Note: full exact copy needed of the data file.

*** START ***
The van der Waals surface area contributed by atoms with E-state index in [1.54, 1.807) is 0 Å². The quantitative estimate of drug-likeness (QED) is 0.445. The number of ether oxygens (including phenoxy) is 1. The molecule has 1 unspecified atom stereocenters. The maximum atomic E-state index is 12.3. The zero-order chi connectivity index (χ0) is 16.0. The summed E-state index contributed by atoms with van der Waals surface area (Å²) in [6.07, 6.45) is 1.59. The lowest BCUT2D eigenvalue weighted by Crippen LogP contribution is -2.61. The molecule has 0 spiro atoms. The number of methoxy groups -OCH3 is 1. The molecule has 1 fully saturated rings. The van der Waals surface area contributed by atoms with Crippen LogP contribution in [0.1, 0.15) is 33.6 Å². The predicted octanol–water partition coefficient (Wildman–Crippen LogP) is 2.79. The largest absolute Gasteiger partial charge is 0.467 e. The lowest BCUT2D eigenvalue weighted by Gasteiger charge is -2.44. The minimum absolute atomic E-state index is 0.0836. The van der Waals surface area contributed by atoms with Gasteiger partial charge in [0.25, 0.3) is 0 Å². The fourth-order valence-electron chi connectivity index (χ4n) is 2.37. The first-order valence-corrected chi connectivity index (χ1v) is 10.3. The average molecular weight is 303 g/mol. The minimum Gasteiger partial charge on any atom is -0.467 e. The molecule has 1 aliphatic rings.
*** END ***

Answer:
The van der Waals surface area contributed by atoms with E-state index in [1.54, 1.807) is 0 Å². The quantitative estimate of drug-likeness (QED) is 0.445. The number of ether oxygens (including phenoxy) is 1. The molecule has 1 unspecified atom stereocenters. The maximum atomic E-state index is 12.3. The zero-order chi connectivity index (χ0) is 16.0. The summed E-state index contributed by atoms with van der Waals surface area (Å²) in [6.07, 6.45) is 1.59. The lowest BCUT2D eigenvalue weighted by Crippen LogP contribution is -2.61. The molecule has 0 spiro atoms. The number of methoxy groups -OCH3 is 1. The molecule has 1 fully saturated rings. The van der Waals surface area contributed by atoms with Crippen LogP contribution in [0.1, 0.15) is 33.6 Å². The predicted octanol–water partition coefficient (Wildman–Crippen LogP) is 2.79. The largest absolute Gasteiger partial charge is 0.467 e. The lowest BCUT2D eigenvalue weighted by Gasteiger charge is -2.44. The minimum absolute atomic E-state index is 0.0836. The van der Waals surface area contributed by atoms with Gasteiger partial charge in [0.25, 0.3) is 0 Å². The fourth-order valence-electron chi connectivity index (χ4n) is 2.37. The first-order valence-corrected chi connectivity index (χ1v) is 10.3. The average molecular weight is 303 g/mol. The minimum Gasteiger partial charge on any atom is -0.467 e. The molecule has 1 aliphatic rings.